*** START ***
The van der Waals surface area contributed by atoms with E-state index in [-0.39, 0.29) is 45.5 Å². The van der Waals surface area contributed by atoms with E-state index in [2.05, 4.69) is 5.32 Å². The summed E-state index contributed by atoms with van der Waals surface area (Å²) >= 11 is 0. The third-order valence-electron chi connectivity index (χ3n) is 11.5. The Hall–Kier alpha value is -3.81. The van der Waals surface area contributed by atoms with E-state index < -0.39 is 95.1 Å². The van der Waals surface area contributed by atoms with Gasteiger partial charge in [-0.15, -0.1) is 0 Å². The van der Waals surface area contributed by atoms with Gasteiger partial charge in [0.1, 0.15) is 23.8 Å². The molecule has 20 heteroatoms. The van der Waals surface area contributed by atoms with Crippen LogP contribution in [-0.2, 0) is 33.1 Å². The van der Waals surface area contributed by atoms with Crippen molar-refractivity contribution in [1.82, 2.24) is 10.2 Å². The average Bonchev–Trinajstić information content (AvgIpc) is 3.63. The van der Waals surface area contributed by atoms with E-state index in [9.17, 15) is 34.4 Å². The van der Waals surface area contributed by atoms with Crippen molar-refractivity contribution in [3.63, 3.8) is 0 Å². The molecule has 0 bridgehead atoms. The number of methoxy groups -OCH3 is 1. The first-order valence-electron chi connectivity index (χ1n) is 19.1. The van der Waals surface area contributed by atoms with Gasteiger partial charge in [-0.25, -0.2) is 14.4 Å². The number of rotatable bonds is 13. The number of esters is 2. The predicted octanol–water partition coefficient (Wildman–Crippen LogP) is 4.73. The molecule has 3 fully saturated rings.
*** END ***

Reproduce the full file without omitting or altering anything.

The van der Waals surface area contributed by atoms with E-state index in [-0.39, 0.29) is 45.5 Å². The van der Waals surface area contributed by atoms with E-state index in [2.05, 4.69) is 5.32 Å². The summed E-state index contributed by atoms with van der Waals surface area (Å²) >= 11 is 0. The third-order valence-electron chi connectivity index (χ3n) is 11.5. The Hall–Kier alpha value is -3.81. The van der Waals surface area contributed by atoms with E-state index < -0.39 is 95.1 Å². The van der Waals surface area contributed by atoms with Gasteiger partial charge in [-0.15, -0.1) is 0 Å². The van der Waals surface area contributed by atoms with Gasteiger partial charge in [0.1, 0.15) is 23.8 Å². The molecule has 20 heteroatoms. The van der Waals surface area contributed by atoms with Crippen LogP contribution in [-0.2, 0) is 33.1 Å². The van der Waals surface area contributed by atoms with Crippen molar-refractivity contribution in [1.82, 2.24) is 10.2 Å². The average Bonchev–Trinajstić information content (AvgIpc) is 3.63. The van der Waals surface area contributed by atoms with E-state index in [9.17, 15) is 34.4 Å². The van der Waals surface area contributed by atoms with Crippen molar-refractivity contribution in [3.63, 3.8) is 0 Å². The molecule has 0 bridgehead atoms. The number of methoxy groups -OCH3 is 1. The first-order valence-electron chi connectivity index (χ1n) is 19.1. The van der Waals surface area contributed by atoms with Gasteiger partial charge in [-0.25, -0.2) is 14.4 Å². The number of rotatable bonds is 13. The number of esters is 2. The predicted octanol–water partition coefficient (Wildman–Crippen LogP) is 4.73. The molecule has 3 fully saturated rings.